The Journal Gazette
Sunday, November 24, 2019 1:00 am

Local stores set holiday strategy

Small retailers plan for big days next weekend

SHERRY SLATER | The Journal Gazette

Black Friday presents an opportunity for small retailers to ring up some big sales, according to data analysis from computer software firm Womply.

Brad Plothow, vice president of brand and communications for the San Francisco-based company, said the day after Thanksgiving ranked ninth highest in sales for all last year, boosted by a 66% increase in consumer spending compared with the average day's sales.

Womply studied credit and debt card transactions at 52,000 small retail shops nationwide for its analysis. Cash transactions, which aren't included in the totals, represent an estimated 15% to 20% of stores' sales, Plothow said.

Despite the annual buying bonanza, 26% of small retailers were closed last year on Black Friday. A small retailer, for these purposes, is one that is not part of a franchise and has annual sales of less than $7.5 million.

Plothow encourages store owners who rely instead on Small Business Saturday to rethink their strategy.

“If you're a small retailer that isn't privy to this information, you might assume that's a day for Best Buy and the big-box stores to shine,” he said during a phone interview. “Don't concede Black Friday to the big-box stores.”

Tammy Castleberry, who owns The Urban Hippie, a downtown women's clothing and accessories store, said she cut back the store's hours on its first Black Friday but has since restored them.

“We found out very early that people wanted a place to come where they could avoid all the madness,” she said, describing the scene at some large, national retail chains.

“I guess the best way we compete with the big-box stores is we focus on the more intimate setting,” Castleberry said. “We try to focus more on unique styles. We bring in one-of-a-kind pieces.”

The Urban Hippie, 534 W. Berry St., will be open Black Friday from 11 a.m. to 6 p.m., its normal Friday hours.

Plothow advises retailers to go beyond normal business hours on the day after Thanksgiving.

Small, local stores that traditionally do business on Black Friday should consider opening a couple of hours early – 8 a.m. instead of 10 a.m., he said. After the early-morning rush at big-box stores, some shoppers visit smaller retailers before their adrenaline runs low.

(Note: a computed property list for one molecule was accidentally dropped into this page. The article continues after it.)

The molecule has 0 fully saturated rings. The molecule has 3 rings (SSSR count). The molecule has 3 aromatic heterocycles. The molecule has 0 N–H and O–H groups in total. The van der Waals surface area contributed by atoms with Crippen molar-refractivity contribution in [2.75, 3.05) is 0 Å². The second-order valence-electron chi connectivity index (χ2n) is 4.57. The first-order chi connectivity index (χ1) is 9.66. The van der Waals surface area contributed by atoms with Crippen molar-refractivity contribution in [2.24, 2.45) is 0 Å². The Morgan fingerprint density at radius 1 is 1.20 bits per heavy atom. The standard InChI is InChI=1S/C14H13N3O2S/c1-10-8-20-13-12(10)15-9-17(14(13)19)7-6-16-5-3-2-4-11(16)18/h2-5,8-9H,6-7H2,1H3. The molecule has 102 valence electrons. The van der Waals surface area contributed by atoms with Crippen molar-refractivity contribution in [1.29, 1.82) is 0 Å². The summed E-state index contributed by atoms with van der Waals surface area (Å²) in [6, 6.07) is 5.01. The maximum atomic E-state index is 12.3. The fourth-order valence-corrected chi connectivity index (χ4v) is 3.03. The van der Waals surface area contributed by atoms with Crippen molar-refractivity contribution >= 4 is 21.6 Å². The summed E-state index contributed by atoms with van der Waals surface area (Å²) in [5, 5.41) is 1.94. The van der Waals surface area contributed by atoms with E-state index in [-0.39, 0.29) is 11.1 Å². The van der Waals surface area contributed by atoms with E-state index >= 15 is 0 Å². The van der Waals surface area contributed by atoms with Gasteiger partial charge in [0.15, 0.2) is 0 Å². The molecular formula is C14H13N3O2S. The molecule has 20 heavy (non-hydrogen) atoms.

“When shoppers are out, spending tends to spill over,” he added.

Taber Olinger, who owns Fancy & Staple, has had her retail store at 1111 Broadway decked out for the holidays since mid-November.

“I love Christmas, so any chance I get to smother something in Christmas, I do it,” she said.

Fancy & Staple will extend its typical Friday hours of 10 a.m. to 6 p.m. into the evening on Black Friday as it hosts an art opening from 6 to 9 p.m.

“I'm surprised that stores close on that day,” Olinger said.

But opening early? She's not sure about that.

“That would maybe be a good idea,” she said, “but it's hard to compete with (big-box stores') door-buster deals.”

In Fort Wayne, small retailers' average daily revenue between Black Friday and Christmas eve was $1,129 last year.

That was 7% more than the daily sales average over the course of the full year, according to Womply.

Customers spent $88.50 each, on average, in local stores between Black Friday and Christmas eve, the firm said. The average daily number of customer sales was 13.

Nationwide, data show that sales in small retail stores increase the last full week before Christmas. Plothow said local retailers can capitalize on that trend by marketing their stores as a great source for last-minute gifts. That effort could include emails to the store's regular customers.

Sales increase the week leading up to Dec. 25 at Olinger's 4-year-old store. She expects this year's last-minute rush to be especially heavy because the calendar includes fewer shopping days between Thanksgiving and Christmas than usual.

Olinger tries to stay on shoppers' radar by nudging them with emails sent in the season's waning weeks.

“Social media is huge for me,” she said, adding that she posts photos on Instagram and Facebook.

Customers who like what they see visit the store in person.

Womply data show receipts rung up during that final week tend to be smaller than the previous weeks leading up to Christmas. Plothow said that probably reflects a combination of retailers discounting some merchandise and shoppers needing just a few odds and ends to complete their shopping.

Retailers can also attract shoppers by participating in Small Business Saturday, the day after Black Friday, Plothow said. Some consumers go out of their way to support local merchants.

Increasing their name recognition can only help those stores as it gets closer to Christmas, he said.

The Urban Hippie and Fancy & Staple are among dozens of local stores that will be part of the local Small Business Saturday, which includes free trolley rides Nov. 30.

Olinger hosts open houses, art openings, musicians and, one year, two miniature donkeys wearing Santa hats to make Fancy & Staple a destination for shoppers.

“I want people, when they come in, to have this awesome experience,” she said. “They like the music and like how it smells. That's what I specialize in – having unique products and displaying them creatively.”

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